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Flexible Benefits

In a homogenised market, price is king: learn how to promote flexible benefits as a way to attract the best candidates without getting into a bidding war 

Have you ever walked into a phone shop and tried to buy a new phone? Confusing isn’t it. So many options available and essentially they all offer you the same features – talking, texting, data, whizzbang gadgets, storage, and so on. After a frustrating few minutes browsing the different handsets, you realise they all do the same thing, albeit with slightly varying designs and gimmicks.  

So how do you make your purchase when all the brands and phone features blend into one? You look at the price and negotiate the best deal. And you can do this because you have all the power – you don’t really care which one you end up buying because they all do the same thing. As a consumer, you are in total control and that lack of differentiation on the part of the phone companies is their greatest weakness.  

Now imagine the job you are recruiting for in your company is actually a mobile phone. It offers the same features as all the other jobs/phones available at the moment. And the candidates/consumers can compare all the other live jobs on a multitude of career websites at the click of a button. So if you’re not guaranteed to be offering the most attractive financial package then how do you get the best candidates to choose you?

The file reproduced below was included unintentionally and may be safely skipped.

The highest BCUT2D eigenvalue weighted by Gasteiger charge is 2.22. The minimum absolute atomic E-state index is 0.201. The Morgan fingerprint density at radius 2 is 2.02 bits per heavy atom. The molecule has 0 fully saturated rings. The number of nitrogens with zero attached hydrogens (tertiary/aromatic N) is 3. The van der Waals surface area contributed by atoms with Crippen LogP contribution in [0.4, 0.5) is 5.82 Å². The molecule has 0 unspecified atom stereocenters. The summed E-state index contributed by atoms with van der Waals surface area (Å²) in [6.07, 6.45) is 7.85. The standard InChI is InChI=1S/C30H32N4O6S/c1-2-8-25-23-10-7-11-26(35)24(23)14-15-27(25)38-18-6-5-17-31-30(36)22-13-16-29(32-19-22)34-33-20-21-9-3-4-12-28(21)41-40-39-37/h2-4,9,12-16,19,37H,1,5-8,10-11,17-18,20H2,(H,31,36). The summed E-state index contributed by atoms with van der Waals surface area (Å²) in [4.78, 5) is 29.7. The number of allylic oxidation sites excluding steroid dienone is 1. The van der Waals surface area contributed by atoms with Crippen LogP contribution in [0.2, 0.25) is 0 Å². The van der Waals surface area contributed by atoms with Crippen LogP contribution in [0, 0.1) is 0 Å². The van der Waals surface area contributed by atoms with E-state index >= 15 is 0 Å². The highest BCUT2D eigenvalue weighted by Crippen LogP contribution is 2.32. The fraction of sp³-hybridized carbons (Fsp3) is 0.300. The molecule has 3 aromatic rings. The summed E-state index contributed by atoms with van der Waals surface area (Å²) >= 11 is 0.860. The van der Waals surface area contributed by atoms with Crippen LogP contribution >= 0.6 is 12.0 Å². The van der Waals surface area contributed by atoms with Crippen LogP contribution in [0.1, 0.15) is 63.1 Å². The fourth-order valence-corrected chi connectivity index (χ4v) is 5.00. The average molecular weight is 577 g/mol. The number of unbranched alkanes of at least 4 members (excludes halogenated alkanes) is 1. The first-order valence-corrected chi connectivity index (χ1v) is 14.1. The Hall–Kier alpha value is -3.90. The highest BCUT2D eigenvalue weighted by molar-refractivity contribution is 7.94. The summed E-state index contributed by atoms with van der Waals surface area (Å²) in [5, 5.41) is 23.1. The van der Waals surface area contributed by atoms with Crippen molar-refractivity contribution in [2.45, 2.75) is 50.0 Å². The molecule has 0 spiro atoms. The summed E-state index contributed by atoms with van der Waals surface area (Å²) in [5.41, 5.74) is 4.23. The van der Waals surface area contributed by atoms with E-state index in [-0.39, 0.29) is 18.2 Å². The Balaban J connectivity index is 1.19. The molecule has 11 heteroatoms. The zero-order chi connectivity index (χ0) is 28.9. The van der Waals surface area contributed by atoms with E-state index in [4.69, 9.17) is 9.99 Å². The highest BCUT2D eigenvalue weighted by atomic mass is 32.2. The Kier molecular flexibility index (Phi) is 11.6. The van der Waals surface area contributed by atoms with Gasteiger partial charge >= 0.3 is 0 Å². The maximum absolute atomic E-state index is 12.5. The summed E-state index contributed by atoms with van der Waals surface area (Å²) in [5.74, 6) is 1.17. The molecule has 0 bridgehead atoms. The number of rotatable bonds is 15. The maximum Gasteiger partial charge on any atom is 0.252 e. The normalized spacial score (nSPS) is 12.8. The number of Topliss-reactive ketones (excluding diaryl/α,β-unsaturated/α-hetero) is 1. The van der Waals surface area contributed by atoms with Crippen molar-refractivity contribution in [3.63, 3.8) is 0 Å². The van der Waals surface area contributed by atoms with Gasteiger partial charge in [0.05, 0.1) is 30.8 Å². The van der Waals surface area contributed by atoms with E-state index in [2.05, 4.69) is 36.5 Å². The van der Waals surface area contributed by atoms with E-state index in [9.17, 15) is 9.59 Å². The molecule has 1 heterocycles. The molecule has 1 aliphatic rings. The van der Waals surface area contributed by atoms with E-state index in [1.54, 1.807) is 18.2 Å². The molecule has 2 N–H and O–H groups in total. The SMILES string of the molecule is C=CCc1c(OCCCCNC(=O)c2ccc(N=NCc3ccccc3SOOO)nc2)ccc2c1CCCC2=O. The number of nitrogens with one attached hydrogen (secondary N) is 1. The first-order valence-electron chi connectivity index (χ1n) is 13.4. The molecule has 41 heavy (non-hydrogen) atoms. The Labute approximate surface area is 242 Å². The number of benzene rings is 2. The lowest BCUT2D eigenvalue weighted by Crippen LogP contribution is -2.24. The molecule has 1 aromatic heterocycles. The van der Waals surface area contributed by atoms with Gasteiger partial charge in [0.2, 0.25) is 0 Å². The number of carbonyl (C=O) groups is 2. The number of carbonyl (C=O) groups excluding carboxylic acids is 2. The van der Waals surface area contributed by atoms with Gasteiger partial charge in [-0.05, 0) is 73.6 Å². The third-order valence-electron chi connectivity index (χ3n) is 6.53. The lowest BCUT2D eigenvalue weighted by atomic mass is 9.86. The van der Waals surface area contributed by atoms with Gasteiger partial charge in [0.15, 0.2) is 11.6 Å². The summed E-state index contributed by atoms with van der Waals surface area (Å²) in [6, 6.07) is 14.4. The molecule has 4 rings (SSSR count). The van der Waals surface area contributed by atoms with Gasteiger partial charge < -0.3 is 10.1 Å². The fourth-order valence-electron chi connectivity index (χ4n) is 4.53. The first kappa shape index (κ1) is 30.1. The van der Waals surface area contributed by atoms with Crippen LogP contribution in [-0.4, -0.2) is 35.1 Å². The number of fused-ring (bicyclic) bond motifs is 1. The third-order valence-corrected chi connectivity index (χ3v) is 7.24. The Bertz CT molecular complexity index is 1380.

The solution is flexibility 

The features of the job on offer are usually fixed as they fit into a wider corporate strategy or team function and hierarchy, but remember you have a whole smorgasbord of benefits at your disposal that you can flex up and down depending on the individual requirements of your preferred candidate. 

Every candidate who interviews with you is coming from an individual and unique personal situation. If you don’t explore this with them during the interviews then you will never be able to tailor an offer package that cuts through to the heart of what they need.  

For example, do they need flexibility to do a school or nursery run each day? Do they live somewhere where the commute is expensive, so a day or two from home would really help them out? Do they live in the gym, and would subsidised gym membership appeal? Are they a travelling soul and would discounted travel insurance float their boat, or maybe the ability to trade up their annual leave allowance? Are they looking to grow professionally and are there any courses or qualifications you could offer them? Do they want to be involved in voluntary or charity work and are they aware of how your D&I policies work? 

Open communication leads to positive engagement  

Whilst none of the above may be unique to your company, you can bet that most companies don’t emphasise them when offering a position. The default position tends to be salary on offer and job title. But if you really bring to life your suite of benefits, discuss them openly with the candidate to ensure they are aware of everything on offer, and make it clear that they can mix and match depending on what they need, then you will not only be offering a more personal and bespoke perspective than other companies, but you will also ultimately be maintaining a positive buying cycle with the candidate.  

The candidate will then be choosing from an ‘either/or’ standpoint about how to make your offer work for them, rather than a ‘yes/no’ decision on if they will join you in the first place. It’s critical to remember that they are not just agreeing to put their skills to use 9-5 for you, they are agreeing to bring their whole selves to work for you, and that includes all their non-financial, ethical and social drivers as well. Learn what those drivers are during the interview process, and reflect them back to the candidate at the offer stage with bells on. 

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